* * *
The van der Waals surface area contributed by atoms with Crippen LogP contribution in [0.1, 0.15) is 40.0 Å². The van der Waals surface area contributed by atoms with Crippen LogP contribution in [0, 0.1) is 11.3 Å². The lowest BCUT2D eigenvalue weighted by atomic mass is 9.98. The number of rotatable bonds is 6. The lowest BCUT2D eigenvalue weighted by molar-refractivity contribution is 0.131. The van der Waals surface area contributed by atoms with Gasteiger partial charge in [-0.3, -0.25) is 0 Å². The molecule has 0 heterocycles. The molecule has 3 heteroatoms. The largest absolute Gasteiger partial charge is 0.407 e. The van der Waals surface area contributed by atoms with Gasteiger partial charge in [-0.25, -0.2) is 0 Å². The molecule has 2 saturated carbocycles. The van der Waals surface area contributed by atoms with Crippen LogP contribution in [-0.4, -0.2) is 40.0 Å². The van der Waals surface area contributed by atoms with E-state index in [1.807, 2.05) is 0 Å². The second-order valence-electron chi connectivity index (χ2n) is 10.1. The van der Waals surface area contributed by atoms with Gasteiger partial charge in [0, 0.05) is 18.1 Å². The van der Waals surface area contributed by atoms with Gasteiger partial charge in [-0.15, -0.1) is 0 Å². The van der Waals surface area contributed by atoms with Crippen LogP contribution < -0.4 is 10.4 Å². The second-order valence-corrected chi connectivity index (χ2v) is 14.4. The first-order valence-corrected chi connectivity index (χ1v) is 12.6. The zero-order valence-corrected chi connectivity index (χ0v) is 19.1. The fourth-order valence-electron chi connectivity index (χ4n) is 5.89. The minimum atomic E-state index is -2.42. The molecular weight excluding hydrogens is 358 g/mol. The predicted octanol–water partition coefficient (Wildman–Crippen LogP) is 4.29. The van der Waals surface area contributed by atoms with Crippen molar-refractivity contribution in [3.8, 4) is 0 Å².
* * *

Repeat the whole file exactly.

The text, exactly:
The van der Waals surface area contributed by atoms with Crippen LogP contribution in [0.1, 0.15) is 40.0 Å². The van der Waals surface area contributed by atoms with Crippen LogP contribution in [0, 0.1) is 11.3 Å². The lowest BCUT2D eigenvalue weighted by atomic mass is 9.98. The number of rotatable bonds is 6. The lowest BCUT2D eigenvalue weighted by molar-refractivity contribution is 0.131. The van der Waals surface area contributed by atoms with Gasteiger partial charge in [-0.3, -0.25) is 0 Å². The molecule has 0 heterocycles. The molecule has 3 heteroatoms. The largest absolute Gasteiger partial charge is 0.407 e. The van der Waals surface area contributed by atoms with Gasteiger partial charge in [-0.25, -0.2) is 0 Å². The molecule has 2 saturated carbocycles. The van der Waals surface area contributed by atoms with Crippen LogP contribution in [-0.4, -0.2) is 40.0 Å². The van der Waals surface area contributed by atoms with E-state index in [1.807, 2.05) is 0 Å². The second-order valence-electron chi connectivity index (χ2n) is 10.1. The van der Waals surface area contributed by atoms with Gasteiger partial charge in [0, 0.05) is 18.1 Å². The van der Waals surface area contributed by atoms with Gasteiger partial charge in [-0.15, -0.1) is 0 Å². The van der Waals surface area contributed by atoms with Crippen LogP contribution < -0.4 is 10.4 Å². The second-order valence-corrected chi connectivity index (χ2v) is 14.4. The first-order valence-corrected chi connectivity index (χ1v) is 12.6. The zero-order valence-corrected chi connectivity index (χ0v) is 19.1. The fourth-order valence-electron chi connectivity index (χ4n) is 5.89. The minimum atomic E-state index is -2.42. The molecular weight excluding hydrogens is 358 g/mol. The predicted octanol–water partition coefficient (Wildman–Crippen LogP) is 4.29. The van der Waals surface area contributed by atoms with Crippen molar-refractivity contribution in [3.8, 4) is 0 Å².